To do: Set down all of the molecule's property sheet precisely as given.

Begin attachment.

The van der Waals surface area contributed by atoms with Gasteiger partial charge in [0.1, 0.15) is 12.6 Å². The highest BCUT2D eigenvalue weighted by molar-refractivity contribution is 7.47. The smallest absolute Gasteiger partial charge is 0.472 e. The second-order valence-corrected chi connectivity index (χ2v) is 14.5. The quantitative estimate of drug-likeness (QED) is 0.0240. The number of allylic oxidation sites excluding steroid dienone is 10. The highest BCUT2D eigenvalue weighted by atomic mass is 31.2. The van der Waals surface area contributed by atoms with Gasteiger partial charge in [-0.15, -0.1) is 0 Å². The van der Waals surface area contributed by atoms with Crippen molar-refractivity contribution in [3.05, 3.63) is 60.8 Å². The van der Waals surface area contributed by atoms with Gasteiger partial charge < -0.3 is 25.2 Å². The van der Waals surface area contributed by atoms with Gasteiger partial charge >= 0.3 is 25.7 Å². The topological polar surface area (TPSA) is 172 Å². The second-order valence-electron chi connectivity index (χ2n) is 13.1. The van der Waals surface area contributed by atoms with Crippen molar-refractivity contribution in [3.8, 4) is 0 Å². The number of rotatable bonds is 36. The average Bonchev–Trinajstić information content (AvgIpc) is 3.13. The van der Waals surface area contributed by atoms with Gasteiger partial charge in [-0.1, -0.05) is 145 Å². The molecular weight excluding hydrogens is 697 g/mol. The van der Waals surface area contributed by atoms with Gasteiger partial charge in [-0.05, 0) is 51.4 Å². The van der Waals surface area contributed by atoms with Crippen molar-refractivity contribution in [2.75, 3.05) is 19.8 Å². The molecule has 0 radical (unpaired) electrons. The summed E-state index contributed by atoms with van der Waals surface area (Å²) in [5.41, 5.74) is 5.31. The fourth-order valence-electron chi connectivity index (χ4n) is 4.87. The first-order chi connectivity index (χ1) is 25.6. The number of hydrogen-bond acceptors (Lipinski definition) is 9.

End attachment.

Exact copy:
The van der Waals surface area contributed by atoms with Gasteiger partial charge in [0.1, 0.15) is 12.6 Å². The highest BCUT2D eigenvalue weighted by molar-refractivity contribution is 7.47. The smallest absolute Gasteiger partial charge is 0.472 e. The second-order valence-corrected chi connectivity index (χ2v) is 14.5. The quantitative estimate of drug-likeness (QED) is 0.0240. The number of allylic oxidation sites excluding steroid dienone is 10. The highest BCUT2D eigenvalue weighted by atomic mass is 31.2. The van der Waals surface area contributed by atoms with Gasteiger partial charge in [-0.15, -0.1) is 0 Å². The van der Waals surface area contributed by atoms with Crippen molar-refractivity contribution in [3.05, 3.63) is 60.8 Å². The van der Waals surface area contributed by atoms with Gasteiger partial charge < -0.3 is 25.2 Å². The van der Waals surface area contributed by atoms with Gasteiger partial charge >= 0.3 is 25.7 Å². The topological polar surface area (TPSA) is 172 Å². The second-order valence-electron chi connectivity index (χ2n) is 13.1. The van der Waals surface area contributed by atoms with Crippen molar-refractivity contribution in [3.8, 4) is 0 Å². The number of rotatable bonds is 36. The average Bonchev–Trinajstić information content (AvgIpc) is 3.13. The van der Waals surface area contributed by atoms with Gasteiger partial charge in [-0.1, -0.05) is 145 Å². The molecular weight excluding hydrogens is 697 g/mol. The van der Waals surface area contributed by atoms with Gasteiger partial charge in [-0.05, 0) is 51.4 Å². The van der Waals surface area contributed by atoms with Crippen molar-refractivity contribution in [2.75, 3.05) is 19.8 Å². The molecule has 0 radical (unpaired) electrons. The summed E-state index contributed by atoms with van der Waals surface area (Å²) in [5.41, 5.74) is 5.31. The fourth-order valence-electron chi connectivity index (χ4n) is 4.87. The first-order chi connectivity index (χ1) is 25.6. The number of hydrogen-bond acceptors (Lipinski definition) is 9.